10 Chromebook Features You Should Be Using

Chromebooks may not be as feature-packed as a Windows laptop or MacBook, but they’re still incredibly useful devices. There are probably some features you don’t know about that can extend the functionality of your Chrome OS device. Let’s dive in!


Chromebook caps lock key.

Chromebooks have their own unique keyboard layout that doesn’t include a Caps Lock key. Instead, there’s a dedicated Search key where most computers have the Caps Lock key. You can change that.

You can enable or disable Caps Lock with the Alt+Search keyboard shortcut. However, if you use Caps Lock a lot, you can simply change the function of the Search key altogether. This is easily done from the Chrome OS settings.

Related: How to Get a Caps Lock Key on Your Chromebook

View All Open Windows at a Glance

Chromebook Overview screen.

Task View on Windows 11 and Windows 10 allows you to quickly “zoom out” and see all of your open windows at once. Chromebooks have a similar feature called “Overview.”

“Overview” is part of a larger productivity feature called “Virtual Desktops.” There are three different methods for opening the Overview view, but they all allow you to see everything organized in a way that makes it easier to switch to another window or app.

Related: How to See All Open Windows at Once on a Chromebook

Only Let Certain People Use Your Chromebook

Restrict sign-in to certain users.

Chromebooks have what some might consider a pretty glaring flaw. By default, anyone can grab your Chromebook and make a profile on it just by signing in with their Google account.

You can fix this by restricting sign-in to only specific Google accounts. That way, if someone gets your Chromebook, they won’t be able to use it unless they’re on your whitelist. It’s a nice little security feature you might want to use.

Related: How to Restrict Your Chromebook to Certain Users

Snap Windows Side-by-Side

Chrome OS in split screen.

Windows and macOS both allow you to quickly “snap” windows to one half of the screen. Chromebooks can do this too and the gesture to do it should be very familiar.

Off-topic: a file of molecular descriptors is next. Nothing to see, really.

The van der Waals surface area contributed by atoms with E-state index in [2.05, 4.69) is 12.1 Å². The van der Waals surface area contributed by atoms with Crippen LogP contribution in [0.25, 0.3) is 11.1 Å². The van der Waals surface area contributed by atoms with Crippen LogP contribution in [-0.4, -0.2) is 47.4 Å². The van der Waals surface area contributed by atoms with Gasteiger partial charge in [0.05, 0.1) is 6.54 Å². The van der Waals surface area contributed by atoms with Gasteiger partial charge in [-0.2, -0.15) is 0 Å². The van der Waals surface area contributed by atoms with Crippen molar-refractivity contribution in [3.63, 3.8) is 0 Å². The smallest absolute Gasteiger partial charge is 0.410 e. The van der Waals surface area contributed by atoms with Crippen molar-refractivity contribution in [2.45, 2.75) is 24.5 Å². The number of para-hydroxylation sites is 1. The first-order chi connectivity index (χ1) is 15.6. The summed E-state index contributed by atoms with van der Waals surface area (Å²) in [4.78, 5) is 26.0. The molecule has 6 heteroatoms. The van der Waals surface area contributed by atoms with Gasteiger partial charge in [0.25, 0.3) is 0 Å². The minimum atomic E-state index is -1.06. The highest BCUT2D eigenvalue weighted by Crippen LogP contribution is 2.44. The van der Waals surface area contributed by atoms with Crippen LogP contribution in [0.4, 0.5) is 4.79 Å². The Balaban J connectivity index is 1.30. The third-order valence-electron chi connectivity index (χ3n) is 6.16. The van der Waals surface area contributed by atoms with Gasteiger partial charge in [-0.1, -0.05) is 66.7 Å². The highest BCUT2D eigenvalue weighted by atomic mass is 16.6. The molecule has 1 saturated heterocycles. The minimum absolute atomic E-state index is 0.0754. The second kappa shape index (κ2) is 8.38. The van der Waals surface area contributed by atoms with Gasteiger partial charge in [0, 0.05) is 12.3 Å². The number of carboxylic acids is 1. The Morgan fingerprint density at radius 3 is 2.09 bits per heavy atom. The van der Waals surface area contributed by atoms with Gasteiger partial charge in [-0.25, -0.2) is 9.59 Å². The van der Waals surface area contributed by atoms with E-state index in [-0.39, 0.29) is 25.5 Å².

The easiest way to snap windows side-by-side on Chrome OS is to drag the window to the left or right edge of the screen. You can also click and hold the maximize/minimize button and then select the left or right arrow.

Related: How to Split Screen on a Chromebook

Save Your Eyes at Night

Chromebook night light.

“Night Light” is a feature that adds a warm hue to your Chromebook’s display. You may have used a similar feature on Windows, iPhone, Android, or macOS.

The idea of Night Light is very simple, it takes the color temperature of the display and makes it much warmer during certain times. The orange-ish warm light is supposed to be better on your eyes than bright blue light.

Related: How to Make a Chromebook Easier on Your Eyes at Night

Hide Files and Folders

Select "Show Hidden Files."

If you have some things on your computer that you don’t want anyone to see, you wouldn’t be the only one. Chrome OS has a little trick you can use to hide any file or folder just by renaming it.

All you have to do is add a period to the beginning of the file or folder name. After that, you will only be able to see the files or folders if you go the extra step to “Show Hidden Files.” The files and folders can hide in plain sight.

Related: How to Hide Files and Folders on a Chromebook

Silence Notifications with “Do Not Disturb”

Customize notifications on Chromebook

There are a lot of things that can pop up notifications on your Chromebook. You can get them from websites, Android apps, and your connected Android phone. Just like Android, Chrome OS has a “Don Not Disturb” mode you can use to block these distractions.

The feature should be familiar if you use “Do Not Disturb” on other devices. You can choose which apps and websites can get notifications through “Do Not Disturb” mode. It can be turned on or off from the Quick Settings panel.

Related: How to Use Do Not Disturb on Chromebook to Silence Notifications

Share Files Between Android and Chrome OS

android and chromebook nearby share

“Nearby Share” is Google’s answer to Apple’s AirDrop and it works between Android devices and Chromebooks. After you set it up on your phone, you can wirelessly transfer files to your Chromebook without Wi-Fi.

Nearby Share is a little easier than sending tabs between devices or emailing files to yourself. You can include other people in your house if you want them to be able to share stuff to your Chromebook too.

Related: How to Use Nearby Share on a Chromebook

Pin Files and Folder to the Taskbar for Easy Access

Pin file or folder to Chromebook Shelf

The Chrome OS taskbar—a.k.a. “Shelf”—can be a handy place for your most frequently used files and folders. That’s what the “Holding Space” feature is all about.

The Holding Space actually has two purposes. By default, it will show your recently downloaded and created files. However, you can keep files and folders in the Holding Space by pinning them.

Related: How to Pin a File or Folder to Your Chromebook’s Taskbar

Use Google Photos as the Screen Saver

chromebook screen saver

Screen savers on PCs may not be as popular as they once were, but Chromebooks have some pretty cool options. You can use Google Photos as the screen saver, similar to how it works on Nest Smart Displays.

Using Google Photos as the screen saver allows you to display your personal photos on your Chromebook screen. You can choose which albums you want the photos to be pulled from and display the weather on the screen as well.

Related: How to Enable a Personalized Screen Saver on Your Chromebook

Chromebooks may be popular for their simplicity, but there’s no shortage of cool features to use. Make sure you’re getting the most out of your Chromebook!

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